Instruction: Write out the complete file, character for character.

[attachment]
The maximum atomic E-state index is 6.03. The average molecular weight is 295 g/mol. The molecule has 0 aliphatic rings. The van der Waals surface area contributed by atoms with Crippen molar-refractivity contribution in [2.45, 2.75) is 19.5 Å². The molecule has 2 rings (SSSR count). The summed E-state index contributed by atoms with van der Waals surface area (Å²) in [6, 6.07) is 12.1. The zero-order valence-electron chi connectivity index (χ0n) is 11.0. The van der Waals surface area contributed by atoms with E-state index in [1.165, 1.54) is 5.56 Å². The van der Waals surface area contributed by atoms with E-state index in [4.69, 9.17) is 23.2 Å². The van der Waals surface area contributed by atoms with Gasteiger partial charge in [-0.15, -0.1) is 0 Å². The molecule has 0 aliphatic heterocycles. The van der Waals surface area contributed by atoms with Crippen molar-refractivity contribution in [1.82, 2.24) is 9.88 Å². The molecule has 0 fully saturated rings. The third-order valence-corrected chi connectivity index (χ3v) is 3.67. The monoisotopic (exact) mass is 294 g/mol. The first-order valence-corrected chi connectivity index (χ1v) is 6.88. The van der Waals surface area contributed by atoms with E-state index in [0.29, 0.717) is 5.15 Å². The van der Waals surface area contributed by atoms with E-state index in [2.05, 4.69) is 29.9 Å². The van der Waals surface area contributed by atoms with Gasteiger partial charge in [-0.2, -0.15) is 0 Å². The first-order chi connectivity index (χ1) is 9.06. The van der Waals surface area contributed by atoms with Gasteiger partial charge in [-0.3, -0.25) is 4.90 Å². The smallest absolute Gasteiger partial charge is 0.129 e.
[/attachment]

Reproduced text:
The maximum atomic E-state index is 6.03. The average molecular weight is 295 g/mol. The molecule has 0 aliphatic rings. The van der Waals surface area contributed by atoms with Crippen molar-refractivity contribution in [2.45, 2.75) is 19.5 Å². The molecule has 2 rings (SSSR count). The summed E-state index contributed by atoms with van der Waals surface area (Å²) in [6, 6.07) is 12.1. The zero-order valence-electron chi connectivity index (χ0n) is 11.0. The van der Waals surface area contributed by atoms with E-state index in [1.165, 1.54) is 5.56 Å². The van der Waals surface area contributed by atoms with E-state index in [4.69, 9.17) is 23.2 Å². The van der Waals surface area contributed by atoms with Gasteiger partial charge in [-0.15, -0.1) is 0 Å². The molecule has 0 aliphatic heterocycles. The van der Waals surface area contributed by atoms with Crippen molar-refractivity contribution in [1.82, 2.24) is 9.88 Å². The molecule has 0 fully saturated rings. The third-order valence-corrected chi connectivity index (χ3v) is 3.67. The monoisotopic (exact) mass is 294 g/mol. The first-order valence-corrected chi connectivity index (χ1v) is 6.88. The van der Waals surface area contributed by atoms with E-state index in [0.29, 0.717) is 5.15 Å². The van der Waals surface area contributed by atoms with E-state index in [2.05, 4.69) is 29.9 Å². The van der Waals surface area contributed by atoms with Gasteiger partial charge in [-0.2, -0.15) is 0 Å². The first-order chi connectivity index (χ1) is 9.06. The van der Waals surface area contributed by atoms with Gasteiger partial charge in [-0.3, -0.25) is 4.90 Å². The smallest absolute Gasteiger partial charge is 0.129 e.